Tropicália, samba, bossa nova, experimental music, psychedelic rock: You name it, Os Mutantes (the Mutants) have played it since their debut way back in the late 1960s. After a decades-long absence, the Brazilian outfit returned to the stage in 2006 and then to the studio for 2009’s celebrated Haih or Amortecedor. Rejoice again with the release of Fool Metal Jack, a rich stew of styles from folk-ish (“The Dream Is Gone”) and jam-ish (“Once Upon a Flight”) to outright psych throwback (“Piccadilly Willie,” “Look Out”). It’s an album that also makes room for metallic chords (“Time and Space”), world travels (“Ganjaman,” “Bangladesh”), and a fond bit of proof that you can go home again (a cover of Gilberto Gil’s “Eu Descobri”). Near the start, there’s a lowdown bass riff that leads to delicious guitar noise (the title track); at the end, there’s a baroque acoustic ballad that sends us off into a dream (“Valse LSD”). Feed your head, and your sound system.
Guided by Voices: English Little League
New release (GBV, Inc.; tour dates)
Photo by Rich Turiel
After three albums were made in 2012 by the reunited classic lineup, here comes yet another one. In fact, as noted in a PR sheet, “The plan at present is to release three Guided by Voices albums per year until the end of time, but in the world according to Robert Pollard, ‘plan’ does not mean what it means to you and me. ‘Plans’ to him are moving ideas caught momentarily in stasis, and subject as often to revision as to fruition. Which is to say only that you never know what the future will bring, only what the past has brought, and the past has now brought you the fourth GBV album in little more than a year.” No doubt this one will be like the previous three — which is to say, in its multi-song span, full of highlights and lesser lights. Of course, as that PR sheet concludes: “Life is short. Guided by Voices is long.”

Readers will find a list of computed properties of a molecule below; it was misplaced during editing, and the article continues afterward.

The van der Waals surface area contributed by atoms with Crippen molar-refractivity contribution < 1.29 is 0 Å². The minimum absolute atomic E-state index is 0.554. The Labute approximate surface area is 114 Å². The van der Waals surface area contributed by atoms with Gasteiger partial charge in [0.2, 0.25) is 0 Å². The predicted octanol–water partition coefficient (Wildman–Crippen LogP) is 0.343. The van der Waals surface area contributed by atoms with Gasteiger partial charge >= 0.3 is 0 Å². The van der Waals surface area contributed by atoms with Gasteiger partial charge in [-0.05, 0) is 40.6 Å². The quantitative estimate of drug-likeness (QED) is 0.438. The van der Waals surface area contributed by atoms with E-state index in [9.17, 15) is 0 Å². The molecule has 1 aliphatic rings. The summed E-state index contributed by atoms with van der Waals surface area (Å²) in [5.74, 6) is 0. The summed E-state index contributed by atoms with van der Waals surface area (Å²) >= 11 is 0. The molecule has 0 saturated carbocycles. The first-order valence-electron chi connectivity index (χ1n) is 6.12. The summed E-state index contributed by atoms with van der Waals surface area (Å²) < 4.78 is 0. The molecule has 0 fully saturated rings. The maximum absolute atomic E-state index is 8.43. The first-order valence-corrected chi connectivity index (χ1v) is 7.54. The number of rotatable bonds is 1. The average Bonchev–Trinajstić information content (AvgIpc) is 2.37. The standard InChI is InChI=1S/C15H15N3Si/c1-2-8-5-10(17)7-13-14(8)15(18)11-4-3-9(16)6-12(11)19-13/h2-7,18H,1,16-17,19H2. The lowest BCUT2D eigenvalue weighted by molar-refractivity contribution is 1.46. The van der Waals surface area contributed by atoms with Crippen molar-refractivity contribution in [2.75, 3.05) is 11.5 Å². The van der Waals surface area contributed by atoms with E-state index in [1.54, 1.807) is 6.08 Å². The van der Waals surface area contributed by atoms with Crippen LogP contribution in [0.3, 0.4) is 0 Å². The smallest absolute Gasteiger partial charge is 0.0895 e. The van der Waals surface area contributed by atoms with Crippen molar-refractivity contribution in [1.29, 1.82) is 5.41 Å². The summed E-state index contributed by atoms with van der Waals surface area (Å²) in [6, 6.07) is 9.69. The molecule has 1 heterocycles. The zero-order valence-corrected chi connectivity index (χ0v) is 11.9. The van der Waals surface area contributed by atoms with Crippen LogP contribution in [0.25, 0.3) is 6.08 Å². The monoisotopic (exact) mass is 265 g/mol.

Jessica Campbell: The Anchor & the Sail
New release (Little London; tour dates)
A recent marriage tends to make you rather warm and fuzzy; not for nothing is one of the songs on Jessica Campbell’s second album called “Sunnyside.” But if her lyrics occasionally lack a certain depth, this Nashville-based singer/songwriter has a knack for composing quick hooks and full-fledged melodies that charm effortlessly. It’s also difficult to pass her by when her sweet, girlish voice soothes you at every turn — and when the meticulous production by Cason Cooley results in a pop recording that’s sometimes rootsy, sometimes pure, and always engaging.
Denison Witmer: Denison Witmer
New release (Asthmatic Kitty)
Photo by Ryan Collerd
We live in an indie time when a musician like Denison Witmer can make eight full-length albums and, despite only modest recognition, can just keep recording, like an Energizer folkie. “Witmer makes soft music, not to be confused with soft rock,” his press release clarifies, and after a cursory listen, I have to agree that it’s both thoughtful and atmospheric.
Other new releases
Kenny Chesney: Life on a Rock (Blue Chair/Columbia)
Studio Album No. 14 from the country singer/songwriter/guitarist (above).
The Airborne Toxic Event: Such Hot Blood (Island)
Inventive, expansive indie band (with a classical streak) releases its third set.
Tom Keifer: The Way Life Goes (Merovee/ADA)
Debut solo album from the Cinderalla frontman, almost 30 years after Night Songs.
Ceramic Dog: Your Turn (Northern Spy)
Power trio led by avant-garde guitarist Marc Ribot. Produced and mixed by Deerhoof drummer Greg Saunier.
!!!: Thr!!!er (Warp)
Dance-punk from Sacramento.
HIM: Tears on Tape (Razor & Tie)
Eighth album of so-called love metal from the Finnish band.